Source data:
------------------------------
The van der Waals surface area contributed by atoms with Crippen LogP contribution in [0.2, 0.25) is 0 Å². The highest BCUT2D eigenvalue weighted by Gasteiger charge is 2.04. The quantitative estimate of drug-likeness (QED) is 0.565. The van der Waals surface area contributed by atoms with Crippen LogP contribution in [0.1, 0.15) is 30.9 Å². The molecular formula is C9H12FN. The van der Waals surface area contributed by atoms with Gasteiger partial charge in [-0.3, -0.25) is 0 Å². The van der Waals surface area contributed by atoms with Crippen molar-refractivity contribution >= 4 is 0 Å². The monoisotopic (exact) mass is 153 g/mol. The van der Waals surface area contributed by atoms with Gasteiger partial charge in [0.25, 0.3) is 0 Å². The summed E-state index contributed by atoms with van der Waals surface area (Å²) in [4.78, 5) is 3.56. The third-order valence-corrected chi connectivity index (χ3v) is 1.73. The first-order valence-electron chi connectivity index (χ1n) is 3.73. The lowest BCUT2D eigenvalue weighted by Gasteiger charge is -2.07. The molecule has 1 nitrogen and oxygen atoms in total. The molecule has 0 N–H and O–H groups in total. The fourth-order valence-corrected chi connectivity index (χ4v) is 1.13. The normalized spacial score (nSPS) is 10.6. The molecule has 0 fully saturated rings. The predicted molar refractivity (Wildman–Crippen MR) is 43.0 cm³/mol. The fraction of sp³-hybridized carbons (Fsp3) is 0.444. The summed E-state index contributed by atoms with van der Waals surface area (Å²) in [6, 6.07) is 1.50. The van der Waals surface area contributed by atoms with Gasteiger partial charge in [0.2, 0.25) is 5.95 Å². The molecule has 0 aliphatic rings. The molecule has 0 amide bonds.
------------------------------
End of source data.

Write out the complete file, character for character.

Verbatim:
The van der Waals surface area contributed by atoms with Crippen LogP contribution in [0.2, 0.25) is 0 Å². The highest BCUT2D eigenvalue weighted by Gasteiger charge is 2.04. The quantitative estimate of drug-likeness (QED) is 0.565. The van der Waals surface area contributed by atoms with Crippen LogP contribution in [0.1, 0.15) is 30.9 Å². The molecular formula is C9H12FN. The van der Waals surface area contributed by atoms with Gasteiger partial charge in [-0.3, -0.25) is 0 Å². The van der Waals surface area contributed by atoms with Crippen molar-refractivity contribution >= 4 is 0 Å². The monoisotopic (exact) mass is 153 g/mol. The van der Waals surface area contributed by atoms with Gasteiger partial charge in [0.25, 0.3) is 0 Å². The summed E-state index contributed by atoms with van der Waals surface area (Å²) in [4.78, 5) is 3.56. The third-order valence-corrected chi connectivity index (χ3v) is 1.73. The first-order valence-electron chi connectivity index (χ1n) is 3.73. The lowest BCUT2D eigenvalue weighted by Gasteiger charge is -2.07. The molecule has 1 nitrogen and oxygen atoms in total. The molecule has 0 N–H and O–H groups in total. The fourth-order valence-corrected chi connectivity index (χ4v) is 1.13. The normalized spacial score (nSPS) is 10.6. The molecule has 0 fully saturated rings. The predicted molar refractivity (Wildman–Crippen MR) is 43.0 cm³/mol. The fraction of sp³-hybridized carbons (Fsp3) is 0.444. The summed E-state index contributed by atoms with van der Waals surface area (Å²) in [6, 6.07) is 1.50. The van der Waals surface area contributed by atoms with Gasteiger partial charge in [0.2, 0.25) is 5.95 Å². The molecule has 0 aliphatic rings. The molecule has 0 amide bonds.